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An Introduction to OSU StreamWood Mark A. Meleason 2, Daniel J. Sobota 1, Stanley V. Gregory 3 1 Washington State University, Vancouver Campus 2 USDA Forest.

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Presentation on theme: "An Introduction to OSU StreamWood Mark A. Meleason 2, Daniel J. Sobota 1, Stanley V. Gregory 3 1 Washington State University, Vancouver Campus 2 USDA Forest."— Presentation transcript:

1 An Introduction to OSU StreamWood Mark A. Meleason 2, Daniel J. Sobota 1, Stanley V. Gregory 3 1 Washington State University, Vancouver Campus 2 USDA Forest Service Pacific Northwest Research Station 3 Department of Fisheries and Wildlife, Oregon State University

2 Presentation Outline I.Model Description II.Types of Applications III.Simulation Example

3 I. Model Description Model Overview Model Components Model Performance

4 OSU StreamWood predicts… STANDING STOCK of wood (Breakage, movement, and decay) MEANS and VARIANCE (Individual–based Stochastic) GENERAL trends Scales: Time – ANNUAL Space – MULTIPLE REACH

5 STREAMWOOD Forest Stream Tree Recruitment Tree Growth Tree Mortality Log Recruitment Log Breakage Log Movement DecompositionForest Harvest

6 STREAMWOOD Tree Recruitment Tree Growth Tree Mortality Log Recruitment Log Breakage Log Movement DecompositionForest Harvest Forest Stream

7 Forest Inputs Forest Gap–Phase Model (w/I SW) JABOWA (Botkin et al., 1972) Individual-based, Monte Carlo ORGANON and FVS (G&Y models) User defined

8 no cut partial cut Riparian Zone Harvest Regime stream forest upland

9 STREAMWOOD Tree Recruitment Tree Growth Tree Mortality Log Recruitment Log Breakage Log Movement DecompositionForest Harvest Forest Stream

10 STREAMWOOD Tree Recruitment Tree Growth Tree Mortality Log Recruitment Log Breakage Log Movement DecompositionForest Harvest Forest Stream

11 directional fall random fall Tree Fall Regime stream forest random fall or directional fall

12 STREAMWOOD Tree Recruitment Tree Growth Tree Mortality Log Recruitment Log Breakage Log Movement DecompositionForest Harvest Forest Stream

13 Tree Entry Breakage Bankfull Width A1A1 Log lengths C3C3 A2A2 B2B2 B1B1

14 In-channel Breakage Does the log break? residence time top diameter If so where? Variations on broken stick model Break location related to diameter

15 Predicted vs. Observed

16 STREAMWOOD Tree Recruitment Tree Growth Tree Mortality Log Recruitment Log Breakage Log Movement DecompositionForest Harvest Forest Stream

17 Chance of Log Movement Does the log move? Function of: FLOW (peak annual flow) Number of Key Pieces Length outside of channel Length to bankfull width

18 Chance of Movement: No Key Pieces, 100% Within Channel

19 Distance of Log Movement If it does move, then how far? Single negative exponential model k = average travel distance (units of bank full width) Assumed independent of piece size and channel characteristics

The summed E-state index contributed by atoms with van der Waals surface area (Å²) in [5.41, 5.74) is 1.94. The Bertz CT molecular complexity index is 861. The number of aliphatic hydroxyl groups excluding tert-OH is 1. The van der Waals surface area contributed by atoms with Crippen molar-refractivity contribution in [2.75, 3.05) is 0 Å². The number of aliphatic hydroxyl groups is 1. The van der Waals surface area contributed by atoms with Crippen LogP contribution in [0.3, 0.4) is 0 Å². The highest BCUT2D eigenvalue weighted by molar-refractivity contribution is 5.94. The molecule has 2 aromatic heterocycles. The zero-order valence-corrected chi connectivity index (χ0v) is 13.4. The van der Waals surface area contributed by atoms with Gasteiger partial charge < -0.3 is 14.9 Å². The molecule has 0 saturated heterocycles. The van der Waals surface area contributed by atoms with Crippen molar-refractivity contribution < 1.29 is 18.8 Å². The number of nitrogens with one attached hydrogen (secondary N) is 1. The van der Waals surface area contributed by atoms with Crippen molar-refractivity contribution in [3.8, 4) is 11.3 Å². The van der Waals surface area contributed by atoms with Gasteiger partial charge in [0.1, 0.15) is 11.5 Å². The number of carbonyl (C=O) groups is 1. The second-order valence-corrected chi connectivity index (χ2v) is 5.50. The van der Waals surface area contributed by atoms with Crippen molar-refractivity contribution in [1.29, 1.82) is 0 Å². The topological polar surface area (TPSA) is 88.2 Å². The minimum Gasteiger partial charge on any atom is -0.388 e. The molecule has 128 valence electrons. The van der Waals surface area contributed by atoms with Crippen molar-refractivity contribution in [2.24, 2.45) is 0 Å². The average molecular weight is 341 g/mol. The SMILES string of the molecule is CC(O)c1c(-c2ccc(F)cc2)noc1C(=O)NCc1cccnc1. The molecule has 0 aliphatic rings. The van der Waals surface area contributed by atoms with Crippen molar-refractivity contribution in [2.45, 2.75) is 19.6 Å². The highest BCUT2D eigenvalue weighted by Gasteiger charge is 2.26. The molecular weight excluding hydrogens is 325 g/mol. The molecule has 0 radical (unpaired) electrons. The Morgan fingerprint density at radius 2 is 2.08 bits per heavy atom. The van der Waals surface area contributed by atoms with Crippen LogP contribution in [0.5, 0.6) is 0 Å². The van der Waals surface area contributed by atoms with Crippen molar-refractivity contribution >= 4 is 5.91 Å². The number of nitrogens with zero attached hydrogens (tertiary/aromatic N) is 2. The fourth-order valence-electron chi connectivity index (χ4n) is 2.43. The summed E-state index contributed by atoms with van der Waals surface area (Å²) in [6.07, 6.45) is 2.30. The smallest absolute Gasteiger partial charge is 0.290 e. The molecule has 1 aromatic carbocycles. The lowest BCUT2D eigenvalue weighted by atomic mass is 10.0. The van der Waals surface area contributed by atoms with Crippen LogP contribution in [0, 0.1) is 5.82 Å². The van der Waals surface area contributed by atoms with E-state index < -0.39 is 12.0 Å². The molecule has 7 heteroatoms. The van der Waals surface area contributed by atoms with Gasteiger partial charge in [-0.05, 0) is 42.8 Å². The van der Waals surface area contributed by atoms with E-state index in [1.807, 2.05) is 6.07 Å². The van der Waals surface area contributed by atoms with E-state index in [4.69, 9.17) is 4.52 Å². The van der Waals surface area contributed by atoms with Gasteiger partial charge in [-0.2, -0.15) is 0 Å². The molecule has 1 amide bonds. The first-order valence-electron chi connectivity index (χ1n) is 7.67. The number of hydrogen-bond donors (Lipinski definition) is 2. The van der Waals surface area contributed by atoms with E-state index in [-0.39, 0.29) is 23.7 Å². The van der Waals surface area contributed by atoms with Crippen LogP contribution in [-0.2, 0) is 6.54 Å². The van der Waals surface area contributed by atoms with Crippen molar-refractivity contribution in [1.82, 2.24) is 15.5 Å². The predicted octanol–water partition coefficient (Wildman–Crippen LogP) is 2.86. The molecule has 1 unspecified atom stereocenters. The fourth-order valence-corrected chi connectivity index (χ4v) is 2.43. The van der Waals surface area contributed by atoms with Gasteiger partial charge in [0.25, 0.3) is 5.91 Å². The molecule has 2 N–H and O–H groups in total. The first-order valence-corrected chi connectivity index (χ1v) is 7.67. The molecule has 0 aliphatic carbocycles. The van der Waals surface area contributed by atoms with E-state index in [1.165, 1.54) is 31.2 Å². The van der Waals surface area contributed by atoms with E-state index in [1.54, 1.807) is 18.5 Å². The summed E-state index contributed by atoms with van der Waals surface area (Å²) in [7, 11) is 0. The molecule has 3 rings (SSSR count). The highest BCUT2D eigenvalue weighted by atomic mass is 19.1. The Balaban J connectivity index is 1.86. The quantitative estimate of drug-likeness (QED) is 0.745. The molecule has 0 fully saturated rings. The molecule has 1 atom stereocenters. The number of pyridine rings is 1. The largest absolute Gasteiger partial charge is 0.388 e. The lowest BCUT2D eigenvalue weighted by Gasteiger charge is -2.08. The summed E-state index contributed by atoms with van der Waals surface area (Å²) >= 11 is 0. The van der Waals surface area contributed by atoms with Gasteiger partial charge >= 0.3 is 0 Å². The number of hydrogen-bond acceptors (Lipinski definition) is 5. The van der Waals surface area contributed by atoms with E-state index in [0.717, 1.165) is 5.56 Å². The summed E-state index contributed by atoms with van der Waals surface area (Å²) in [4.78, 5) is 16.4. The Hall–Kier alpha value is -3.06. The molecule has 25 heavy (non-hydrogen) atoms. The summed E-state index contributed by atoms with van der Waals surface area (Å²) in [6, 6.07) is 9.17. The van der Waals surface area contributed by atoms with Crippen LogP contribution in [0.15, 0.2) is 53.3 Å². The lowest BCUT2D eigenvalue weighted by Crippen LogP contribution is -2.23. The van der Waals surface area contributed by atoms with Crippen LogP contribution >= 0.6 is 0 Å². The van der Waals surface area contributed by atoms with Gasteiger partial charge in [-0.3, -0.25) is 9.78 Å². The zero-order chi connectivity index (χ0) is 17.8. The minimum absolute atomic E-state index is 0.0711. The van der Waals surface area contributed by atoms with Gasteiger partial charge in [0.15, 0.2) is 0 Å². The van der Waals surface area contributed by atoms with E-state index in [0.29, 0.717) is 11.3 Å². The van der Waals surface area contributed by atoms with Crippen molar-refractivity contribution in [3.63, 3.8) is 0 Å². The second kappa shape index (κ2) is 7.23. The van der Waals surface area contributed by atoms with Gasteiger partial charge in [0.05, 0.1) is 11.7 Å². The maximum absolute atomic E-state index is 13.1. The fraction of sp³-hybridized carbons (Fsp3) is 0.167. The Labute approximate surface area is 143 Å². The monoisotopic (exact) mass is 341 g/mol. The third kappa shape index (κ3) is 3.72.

20 Distance Moved, Mack Creek

21 STREAMWOOD Tree Growth Tree Mortality Log Recruitment Log Breakage Log Movement DecompositionForest Harvest Forest Stream Tree Recruitment

22 Decomposition Single negative exponential Represents microbial decay and physical abrasion Species-specific aquatic and terrestrial rates

23 The Value of Models Models of course, are never true, but fortunately it is only necessary that they be useful. For it is usually needful only that they not be grossly wrong. Box, G. E. P Some problems of statistics and everyday life. J. Am. Stat. Assoc. 74: 1-4

24 Model Performance Evaluation Truth is the intersection of independent lies (Levins1970) Absolute Tests difficult for most models Using realistic input parameters: Reasonable agreement with available data And derived characteristics (e.g., log length frequency distribution) Sensitivity Analysis: ID critical variables

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26 II. Sample Applications Vary, riparian width, no-cut width, and upland rotation length Characterizing variability of wood volume for a given forest type

27 Forest Basal Area: Standard Run

28 Forest Plantation Basal Areas

29 Volume From Plantation Forests

30 Plantation Forests: 6-m Buffer

31 Plantation Forests: 10-m Buffer

32 Plantation Forests: 15-m Buffer

33 Total Volume by Buffer Width

34 Study Conclusions 6-m buffer: 32% of site potential 30-m buffer: 90% of site potential Plantation forests: maximum 1 st cut

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36 Time (year) Volume (m m -1 ) 1800-yr Simulated Wood Volume Waihaha Basin, New Zealand

37 Volume Frequency Distribution Year 1800, Waihaha, NZ Wood Volume class ( m 3 / 100 m) Relative Frequency 1800-yr

38 Cumulative Frequency Volume Distribution Waihaha, NZ

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40 III. Simulation Example 4-reach system using the internal forest model (no harvest activity) Bank full width = 10 m, length =200 m Run for 200 years, 100 iterations

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46 Final Thoughts Designed to be flexible Currently v2 is under construction Includes StreamLine – a 1-reach system Imports ORGANON and/or FVS dead tree files Latest release version on HJA LTER website Developer: Mark Meleason (

47 Questions?Questions?


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